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Elizabeth Powel was a great example of how not being able to vote, nor hold office, does not mean you can't be politically influential. She knew how to keep the republic.
Elizabeth Powel asked Benjamin Franklin, "Sir, what have you given us? A monarchy, or a republic?" Franklin responded, "A republic, ma'am, if you can keep it."
Her question was quite an informed one. She didn't ask "what kind of system did we get?" She didn't ask, "A monarchy, democracy, oligarchy, republic, confederacy, communal system?" She specifically knew what was going on in Independence Hall during the Summer of 1787. "Monarchy, or a republic?"
Elizabeth was the wife of Samuel Powel, the mayor of Philadelphia. The couple knew the movers and shakers of the era partly due to their business we would call today a 'bed and breakfast.' She befriended these gentlemen, and Elizabeth was especially good friends with George Washington. It was not uncommon to see Elizabeth and George strolling the streets of Philadelphia discussing politics.
It was Elizabeth Powel who convinced George to serve a second term, and it was she who suggested to him that rather than a royal-sounding title, "Mr. President" was appropriate.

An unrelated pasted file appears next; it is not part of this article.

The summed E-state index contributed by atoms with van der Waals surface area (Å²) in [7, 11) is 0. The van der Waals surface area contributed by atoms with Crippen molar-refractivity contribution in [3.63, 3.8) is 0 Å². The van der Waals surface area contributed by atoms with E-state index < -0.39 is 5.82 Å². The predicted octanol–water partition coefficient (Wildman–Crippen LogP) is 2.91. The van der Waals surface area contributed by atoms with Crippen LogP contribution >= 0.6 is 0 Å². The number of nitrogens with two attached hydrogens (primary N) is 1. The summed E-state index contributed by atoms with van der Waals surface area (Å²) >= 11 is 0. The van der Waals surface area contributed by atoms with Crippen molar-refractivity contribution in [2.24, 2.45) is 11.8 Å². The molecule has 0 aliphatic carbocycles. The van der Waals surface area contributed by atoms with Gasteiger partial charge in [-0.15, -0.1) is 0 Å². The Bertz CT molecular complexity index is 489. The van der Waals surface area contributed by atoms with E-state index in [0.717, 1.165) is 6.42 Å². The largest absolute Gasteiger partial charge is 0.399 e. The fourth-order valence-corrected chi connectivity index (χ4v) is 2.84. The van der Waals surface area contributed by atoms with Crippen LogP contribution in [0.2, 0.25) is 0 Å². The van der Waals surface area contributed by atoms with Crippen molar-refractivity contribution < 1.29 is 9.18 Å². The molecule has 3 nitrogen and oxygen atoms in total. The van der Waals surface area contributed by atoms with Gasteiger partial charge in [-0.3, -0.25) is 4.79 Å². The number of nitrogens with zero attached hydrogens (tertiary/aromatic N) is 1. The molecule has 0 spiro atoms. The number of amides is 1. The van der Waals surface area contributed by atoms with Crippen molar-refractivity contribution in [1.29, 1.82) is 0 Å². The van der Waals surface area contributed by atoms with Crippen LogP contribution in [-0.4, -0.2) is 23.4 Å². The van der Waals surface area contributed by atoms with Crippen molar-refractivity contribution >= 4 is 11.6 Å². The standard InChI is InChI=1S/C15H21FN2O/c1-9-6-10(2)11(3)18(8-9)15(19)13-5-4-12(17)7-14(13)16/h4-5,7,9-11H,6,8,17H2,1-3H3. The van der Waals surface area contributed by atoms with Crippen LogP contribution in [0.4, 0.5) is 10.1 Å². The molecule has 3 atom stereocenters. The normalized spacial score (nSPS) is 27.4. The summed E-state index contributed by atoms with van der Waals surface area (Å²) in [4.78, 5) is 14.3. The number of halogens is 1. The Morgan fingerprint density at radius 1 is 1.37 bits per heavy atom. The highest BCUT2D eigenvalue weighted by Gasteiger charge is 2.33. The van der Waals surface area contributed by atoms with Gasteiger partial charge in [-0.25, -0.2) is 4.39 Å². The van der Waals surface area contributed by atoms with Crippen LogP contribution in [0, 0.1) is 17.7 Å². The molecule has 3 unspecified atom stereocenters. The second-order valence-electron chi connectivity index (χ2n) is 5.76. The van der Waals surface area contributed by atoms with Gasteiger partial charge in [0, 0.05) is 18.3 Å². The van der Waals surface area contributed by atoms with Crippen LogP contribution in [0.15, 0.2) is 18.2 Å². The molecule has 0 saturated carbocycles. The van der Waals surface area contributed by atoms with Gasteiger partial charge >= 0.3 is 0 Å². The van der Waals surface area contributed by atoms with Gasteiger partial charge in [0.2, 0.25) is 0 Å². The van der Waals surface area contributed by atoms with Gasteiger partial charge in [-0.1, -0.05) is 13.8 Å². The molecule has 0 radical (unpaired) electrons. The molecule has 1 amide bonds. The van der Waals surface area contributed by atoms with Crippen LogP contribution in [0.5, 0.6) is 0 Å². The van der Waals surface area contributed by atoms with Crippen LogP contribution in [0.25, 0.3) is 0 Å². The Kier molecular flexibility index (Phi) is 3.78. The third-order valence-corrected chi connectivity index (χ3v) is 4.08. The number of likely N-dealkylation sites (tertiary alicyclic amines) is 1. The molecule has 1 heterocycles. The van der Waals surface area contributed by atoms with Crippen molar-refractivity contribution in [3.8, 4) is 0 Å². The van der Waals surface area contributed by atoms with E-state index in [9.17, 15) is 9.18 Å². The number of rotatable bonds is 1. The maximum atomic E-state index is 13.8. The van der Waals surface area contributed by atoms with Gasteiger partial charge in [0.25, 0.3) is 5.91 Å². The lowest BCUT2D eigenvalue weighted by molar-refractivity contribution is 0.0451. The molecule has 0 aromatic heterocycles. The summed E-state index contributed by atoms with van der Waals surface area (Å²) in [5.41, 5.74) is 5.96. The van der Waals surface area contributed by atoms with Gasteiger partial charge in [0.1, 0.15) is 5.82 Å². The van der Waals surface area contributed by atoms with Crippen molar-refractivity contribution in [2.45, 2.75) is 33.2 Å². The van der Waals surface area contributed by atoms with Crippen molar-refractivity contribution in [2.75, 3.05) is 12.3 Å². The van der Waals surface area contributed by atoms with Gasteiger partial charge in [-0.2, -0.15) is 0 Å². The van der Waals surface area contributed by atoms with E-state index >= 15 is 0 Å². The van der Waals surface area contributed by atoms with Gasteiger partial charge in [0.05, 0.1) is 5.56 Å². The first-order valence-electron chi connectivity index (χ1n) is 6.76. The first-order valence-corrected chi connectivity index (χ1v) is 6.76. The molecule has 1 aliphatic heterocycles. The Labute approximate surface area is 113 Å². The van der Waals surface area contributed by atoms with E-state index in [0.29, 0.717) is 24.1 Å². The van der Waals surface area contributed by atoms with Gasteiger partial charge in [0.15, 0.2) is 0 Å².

Which brings us back to that conversation between Elizabeth Powel and Benjamin Franklin. He personalized his message to her. "If you can keep it." How could she keep the republic? She couldn't even vote!
She worked to keep the republic by being influential.
As did she, it is up to us to become more involved, to get to know these people, to stroll with them discussing the issues of the day, to be at city council meetings, to write our representatives at all levels of government, to remind them that that are our servants, and it is their job to do what is best for the country while also remaining within the authorities granted to them by governing documents like the U.S. Constitution, State Constitutions, or local ordinances.
-- Political Pistachio Conservative News and Commentary